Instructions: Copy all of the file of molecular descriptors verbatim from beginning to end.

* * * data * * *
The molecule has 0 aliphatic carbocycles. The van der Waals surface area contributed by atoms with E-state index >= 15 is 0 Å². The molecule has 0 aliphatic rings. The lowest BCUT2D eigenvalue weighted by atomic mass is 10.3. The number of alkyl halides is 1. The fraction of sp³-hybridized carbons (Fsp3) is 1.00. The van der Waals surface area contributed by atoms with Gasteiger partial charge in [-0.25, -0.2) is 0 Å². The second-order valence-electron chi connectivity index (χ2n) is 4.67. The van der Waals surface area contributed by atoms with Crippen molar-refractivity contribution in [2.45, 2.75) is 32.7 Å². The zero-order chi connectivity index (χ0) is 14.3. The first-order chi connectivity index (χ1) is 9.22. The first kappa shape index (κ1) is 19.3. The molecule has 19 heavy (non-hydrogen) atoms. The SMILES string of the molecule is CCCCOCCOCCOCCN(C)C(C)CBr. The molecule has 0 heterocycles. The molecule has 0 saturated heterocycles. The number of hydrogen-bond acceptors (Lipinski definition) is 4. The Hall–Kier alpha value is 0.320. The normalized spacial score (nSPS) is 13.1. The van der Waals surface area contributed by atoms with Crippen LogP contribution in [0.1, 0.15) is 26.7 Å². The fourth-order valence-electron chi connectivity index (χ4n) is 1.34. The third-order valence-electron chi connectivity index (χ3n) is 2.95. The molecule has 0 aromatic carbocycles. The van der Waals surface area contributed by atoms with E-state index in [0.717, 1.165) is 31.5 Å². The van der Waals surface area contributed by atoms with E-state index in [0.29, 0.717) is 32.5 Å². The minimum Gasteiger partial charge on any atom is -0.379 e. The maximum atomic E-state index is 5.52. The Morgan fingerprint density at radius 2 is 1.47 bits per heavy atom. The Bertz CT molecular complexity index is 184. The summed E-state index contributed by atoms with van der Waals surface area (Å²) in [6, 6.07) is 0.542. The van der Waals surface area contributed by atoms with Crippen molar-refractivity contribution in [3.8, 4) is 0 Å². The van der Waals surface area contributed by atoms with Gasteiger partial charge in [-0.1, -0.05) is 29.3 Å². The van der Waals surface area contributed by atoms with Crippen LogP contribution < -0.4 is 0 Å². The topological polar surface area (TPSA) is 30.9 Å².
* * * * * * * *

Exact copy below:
The molecule has 0 aliphatic carbocycles. The van der Waals surface area contributed by atoms with E-state index >= 15 is 0 Å². The molecule has 0 aliphatic rings. The lowest BCUT2D eigenvalue weighted by atomic mass is 10.3. The number of alkyl halides is 1. The fraction of sp³-hybridized carbons (Fsp3) is 1.00. The van der Waals surface area contributed by atoms with Gasteiger partial charge in [-0.25, -0.2) is 0 Å². The second-order valence-electron chi connectivity index (χ2n) is 4.67. The van der Waals surface area contributed by atoms with Crippen molar-refractivity contribution in [2.45, 2.75) is 32.7 Å². The zero-order chi connectivity index (χ0) is 14.3. The first-order chi connectivity index (χ1) is 9.22. The first kappa shape index (κ1) is 19.3. The molecule has 19 heavy (non-hydrogen) atoms. The SMILES string of the molecule is CCCCOCCOCCOCCN(C)C(C)CBr. The molecule has 0 heterocycles. The molecule has 0 saturated heterocycles. The number of hydrogen-bond acceptors (Lipinski definition) is 4. The Hall–Kier alpha value is 0.320. The normalized spacial score (nSPS) is 13.1. The van der Waals surface area contributed by atoms with Crippen LogP contribution in [0.1, 0.15) is 26.7 Å². The fourth-order valence-electron chi connectivity index (χ4n) is 1.34. The third-order valence-electron chi connectivity index (χ3n) is 2.95. The molecule has 0 aromatic carbocycles. The van der Waals surface area contributed by atoms with E-state index in [0.717, 1.165) is 31.5 Å². The van der Waals surface area contributed by atoms with E-state index in [0.29, 0.717) is 32.5 Å². The minimum Gasteiger partial charge on any atom is -0.379 e. The maximum atomic E-state index is 5.52. The Morgan fingerprint density at radius 2 is 1.47 bits per heavy atom. The Bertz CT molecular complexity index is 184. The summed E-state index contributed by atoms with van der Waals surface area (Å²) in [6, 6.07) is 0.542. The van der Waals surface area contributed by atoms with Crippen molar-refractivity contribution in [3.8, 4) is 0 Å². The van der Waals surface area contributed by atoms with Gasteiger partial charge in [-0.1, -0.05) is 29.3 Å². The van der Waals surface area contributed by atoms with Crippen LogP contribution < -0.4 is 0 Å². The topological polar surface area (TPSA) is 30.9 Å².